Walking With God
In the book of Esther, we have a wonderful example of someone who walked with God in faithfulness during tumultuous times. Esther lived in Susa, which was the capital of Persia. It was a huge world power, located just above the tip of the Persian Gulf, near what are now the countries of Iran and Iraq. Esther was a young Jewish orphan, living with her uncle in exile, when she was plucked up by royal bride-hunters and ultimately chosen as the next queen of Persia. Because of her influence, the entire Jewish nation was saved from destruction. If you haven’t read this short 10-chapter book lately, take 30 minutes and refresh your memory with this amazing story!
The account just tells us that Esther “was taken” from the home where she lived with her uncle Mordecai—it doesn’t tell us how she felt about being taken. What we do have is a record of how she lived her life after that point, and how she became a woman who walked with God through the practice of spiritual disciplines. Discipline is not one of our favorite words. In fact, many of us inwardly groan when we hear it mentioned. But as Henri Nouwen says, “Discipline is the other side of discipleship.” And the wonderful surprise is that as we walk with God and draw closer to Him, we will find that somehow the disciplines have become our delight.
The first discipline I see in Esther’s life is Selflessness. Women were not valued or respected in Esther’s culture, and she was not given any choice about her sudden change of direction in life. Depending on how she viewed it, she could have either become angry and bitter, or perhaps prideful about her new position in the royal household. Instead, she showed great strength and courage by acting with dignity under duress, humbly respecting and following the wise advice of both her uncle Mordecai and the king’s eunuch, Hegai, in order to serve the greater good of her people. (2:15,20) Living a selfless life means that the needs of those around us become more important than our own wants and desires; it also means rejecting the temptation of drawing attention to our actions, either to earn praise or to make others feel sorry for us. It would have been easy for Esther, living in the king’s palace in luxury, to pursue her own pleasures as solace for all that she had lost. Instead, she stayed aware of the conditions “outside the gate” and sought to help. In contrast to our all-too-common reluctance to be inconvenienced, Esther’s selflessness was shown in her willingness to put her own comfort and welfare at risk. (chapter 4)
A person who walks with God also practices being a Seeker. Seeking the face of God conveys the idea of a pursuit, a pressing in. It is not a passive activity. Esther was thrust into a desperate situation, and her response was to seek God with intensity through the discipline of fasting. (4:16a) Although prayer is not specifically mentioned, it is implied; and fasting is ALWAYS accompanied by prayer elsewhere in Scripture. Fasting is still a valuable tool when used in our prayer life as a means of cleansing our hearts and minds, increasing our awareness of and commitment to God. We know the end of Esther’s story; how joy and feasting replaced the fear and anguish. But a wise person once said that “what happens during the fasting is the key to the feasting.”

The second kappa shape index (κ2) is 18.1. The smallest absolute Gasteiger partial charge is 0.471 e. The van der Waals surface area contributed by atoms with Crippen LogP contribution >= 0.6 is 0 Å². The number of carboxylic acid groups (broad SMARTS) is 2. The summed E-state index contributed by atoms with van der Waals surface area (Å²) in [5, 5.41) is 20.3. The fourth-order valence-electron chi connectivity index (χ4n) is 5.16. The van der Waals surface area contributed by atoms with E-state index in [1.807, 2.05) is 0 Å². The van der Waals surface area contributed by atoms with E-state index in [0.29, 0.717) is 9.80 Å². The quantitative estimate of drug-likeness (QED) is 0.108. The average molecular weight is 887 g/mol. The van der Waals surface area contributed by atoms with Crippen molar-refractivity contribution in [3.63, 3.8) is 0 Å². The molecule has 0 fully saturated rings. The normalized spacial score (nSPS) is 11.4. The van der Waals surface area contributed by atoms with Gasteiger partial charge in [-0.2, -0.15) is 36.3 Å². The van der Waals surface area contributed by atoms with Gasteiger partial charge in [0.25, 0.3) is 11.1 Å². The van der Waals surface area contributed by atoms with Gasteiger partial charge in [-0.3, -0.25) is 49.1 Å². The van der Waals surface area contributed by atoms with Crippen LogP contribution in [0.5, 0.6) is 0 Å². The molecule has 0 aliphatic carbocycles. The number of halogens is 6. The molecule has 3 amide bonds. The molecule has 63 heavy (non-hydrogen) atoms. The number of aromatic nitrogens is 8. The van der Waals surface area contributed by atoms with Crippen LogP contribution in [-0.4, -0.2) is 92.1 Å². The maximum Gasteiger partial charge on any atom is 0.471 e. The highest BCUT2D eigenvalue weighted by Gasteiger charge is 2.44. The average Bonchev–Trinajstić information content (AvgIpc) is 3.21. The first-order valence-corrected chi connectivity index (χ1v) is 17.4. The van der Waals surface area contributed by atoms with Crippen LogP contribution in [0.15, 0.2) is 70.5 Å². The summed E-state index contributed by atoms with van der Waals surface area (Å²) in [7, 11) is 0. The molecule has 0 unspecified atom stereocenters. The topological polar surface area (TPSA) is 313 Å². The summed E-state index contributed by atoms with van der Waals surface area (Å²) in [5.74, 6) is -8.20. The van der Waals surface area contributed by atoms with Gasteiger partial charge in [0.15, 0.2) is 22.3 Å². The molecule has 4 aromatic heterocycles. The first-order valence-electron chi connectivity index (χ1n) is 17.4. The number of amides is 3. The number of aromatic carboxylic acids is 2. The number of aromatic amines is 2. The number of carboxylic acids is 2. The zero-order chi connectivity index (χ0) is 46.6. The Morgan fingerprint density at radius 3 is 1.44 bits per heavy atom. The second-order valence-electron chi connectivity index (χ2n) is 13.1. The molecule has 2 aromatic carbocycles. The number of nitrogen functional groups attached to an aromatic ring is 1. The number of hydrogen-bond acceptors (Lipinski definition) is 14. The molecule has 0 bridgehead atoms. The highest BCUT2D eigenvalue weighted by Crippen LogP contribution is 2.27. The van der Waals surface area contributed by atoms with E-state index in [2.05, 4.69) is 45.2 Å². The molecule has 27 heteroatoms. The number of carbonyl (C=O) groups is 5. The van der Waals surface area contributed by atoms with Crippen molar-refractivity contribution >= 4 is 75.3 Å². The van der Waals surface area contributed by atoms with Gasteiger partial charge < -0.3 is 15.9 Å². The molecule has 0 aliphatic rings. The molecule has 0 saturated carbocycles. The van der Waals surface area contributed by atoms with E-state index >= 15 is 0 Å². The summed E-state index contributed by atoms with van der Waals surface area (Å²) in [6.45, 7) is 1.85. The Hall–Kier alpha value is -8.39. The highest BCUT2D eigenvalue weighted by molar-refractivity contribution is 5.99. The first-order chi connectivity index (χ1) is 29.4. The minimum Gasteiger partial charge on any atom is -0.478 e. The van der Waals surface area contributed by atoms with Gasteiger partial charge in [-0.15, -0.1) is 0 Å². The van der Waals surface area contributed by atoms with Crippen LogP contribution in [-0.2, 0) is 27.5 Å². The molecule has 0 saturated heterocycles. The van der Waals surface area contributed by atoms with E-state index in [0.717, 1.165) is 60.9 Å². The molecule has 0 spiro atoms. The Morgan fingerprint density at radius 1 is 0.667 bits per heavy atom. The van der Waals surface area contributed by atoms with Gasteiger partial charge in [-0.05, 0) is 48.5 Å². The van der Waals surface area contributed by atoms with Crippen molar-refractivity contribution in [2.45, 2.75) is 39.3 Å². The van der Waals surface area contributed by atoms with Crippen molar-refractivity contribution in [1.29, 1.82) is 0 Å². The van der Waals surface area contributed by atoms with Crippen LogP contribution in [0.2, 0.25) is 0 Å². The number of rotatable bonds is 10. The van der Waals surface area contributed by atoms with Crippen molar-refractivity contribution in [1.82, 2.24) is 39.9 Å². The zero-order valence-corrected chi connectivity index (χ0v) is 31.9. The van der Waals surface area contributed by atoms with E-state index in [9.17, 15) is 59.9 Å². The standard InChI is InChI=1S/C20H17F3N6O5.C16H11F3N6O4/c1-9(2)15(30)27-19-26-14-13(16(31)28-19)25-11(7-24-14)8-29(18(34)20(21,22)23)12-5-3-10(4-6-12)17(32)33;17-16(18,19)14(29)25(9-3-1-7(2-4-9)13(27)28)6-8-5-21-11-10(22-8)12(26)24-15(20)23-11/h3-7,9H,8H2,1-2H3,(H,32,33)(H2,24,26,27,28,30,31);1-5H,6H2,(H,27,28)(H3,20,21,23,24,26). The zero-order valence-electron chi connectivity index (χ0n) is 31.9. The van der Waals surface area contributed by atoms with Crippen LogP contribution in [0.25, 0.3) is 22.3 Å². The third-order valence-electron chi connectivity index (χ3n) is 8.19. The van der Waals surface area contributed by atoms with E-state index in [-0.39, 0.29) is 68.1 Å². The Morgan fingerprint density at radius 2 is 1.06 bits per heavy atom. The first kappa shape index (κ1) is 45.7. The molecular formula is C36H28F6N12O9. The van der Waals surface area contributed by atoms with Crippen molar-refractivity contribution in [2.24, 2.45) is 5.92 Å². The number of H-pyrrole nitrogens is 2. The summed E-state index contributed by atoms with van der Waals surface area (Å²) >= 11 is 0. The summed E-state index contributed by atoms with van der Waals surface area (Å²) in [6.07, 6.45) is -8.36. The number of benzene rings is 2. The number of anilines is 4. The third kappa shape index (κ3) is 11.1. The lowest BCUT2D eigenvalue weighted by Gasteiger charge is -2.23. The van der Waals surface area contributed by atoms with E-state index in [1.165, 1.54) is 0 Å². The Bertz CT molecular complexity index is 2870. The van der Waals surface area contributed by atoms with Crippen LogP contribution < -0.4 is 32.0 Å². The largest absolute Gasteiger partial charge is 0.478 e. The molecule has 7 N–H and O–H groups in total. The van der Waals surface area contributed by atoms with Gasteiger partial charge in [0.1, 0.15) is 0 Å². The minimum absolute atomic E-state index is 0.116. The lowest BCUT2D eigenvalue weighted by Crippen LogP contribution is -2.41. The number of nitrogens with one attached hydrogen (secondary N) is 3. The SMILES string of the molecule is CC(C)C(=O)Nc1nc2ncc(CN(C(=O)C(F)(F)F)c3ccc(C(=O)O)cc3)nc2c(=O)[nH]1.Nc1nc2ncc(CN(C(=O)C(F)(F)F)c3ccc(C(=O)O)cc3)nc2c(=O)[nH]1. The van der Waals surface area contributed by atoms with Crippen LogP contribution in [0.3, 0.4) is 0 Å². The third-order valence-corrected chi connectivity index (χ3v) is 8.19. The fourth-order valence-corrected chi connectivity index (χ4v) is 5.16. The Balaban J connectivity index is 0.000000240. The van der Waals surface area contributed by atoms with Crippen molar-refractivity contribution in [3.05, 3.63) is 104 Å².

Finally, one who walks with God lives a Surrendered life. By surrender, I mean living in such a way that we have given ourselves over completely to the Lord and renounced any claim on our own lives. It is acknowledging that He is in control and we are not, and (here’s the tough part) living like we believe it! Philippians 2:7 tells us that when Christ came to earth, “He gave up His divine privileges; He took the humble position of a slave.” Giving up any claim to my own rights in imitation of Christ means living with His peace, His assurance, and His confidence because I have humbly trusted all to Him. Esther courageously took this road, and as a result was able to say these fully surrendered words: “If I perish, I perish.” (4:16b)
Hannah Whitall Smith was a believer who lived in the nineteenth century and wrote many books, including the classic “The Christian’s Secret of a Happy Life.” This handbook on living a life of joy has influenced and encouraged thousands, yet Hannah’s own life was fraught with tragedy. Four of her seven children died young. Her husband had three nervous breakdowns and engaged in repeated marital infidelity. Her beloved daughter married famed atheist Bertrand Russell. But Hannah was a deeply practical woman and her writings deal with the day-to-day struggles and tragedies of ordinary people. This is what she had to say about the issue of surrender: “What you need to do, then, dear Christian…is to put your will over completely into the hands of your Lord, surrendering to Him the entire control of it. Say, ‘Yes, Lord, YES!’ to everything, and trust Him…to bring your whole wishes and affections into conformity with His own sweet, and lovable, and most lovely will. The Lord is our burden-bearer, and upon Him we must lay off every care. He says, in effect, ‘Be careful for nothing, but make your requests known to me, I will attend to them all’…In truth, if we only knew it, our chief fitness is in our utter helplessness. His strength is made perfect, not in our strength, but in our weakness. Our strength is only a hindrance.”
At the climax of the story, Esther boldly prepared a feast for the king…before she made the appeal before his throne that would seal her fate and determine whether she would live or die (5:4). She was able to prepare the banquet by faith because she had first prepared her heart: living with an attitude of selflessness, prayerfully seeking God, and surrendering her future into His hands.
As Esther discovered, walking with God is worth it all.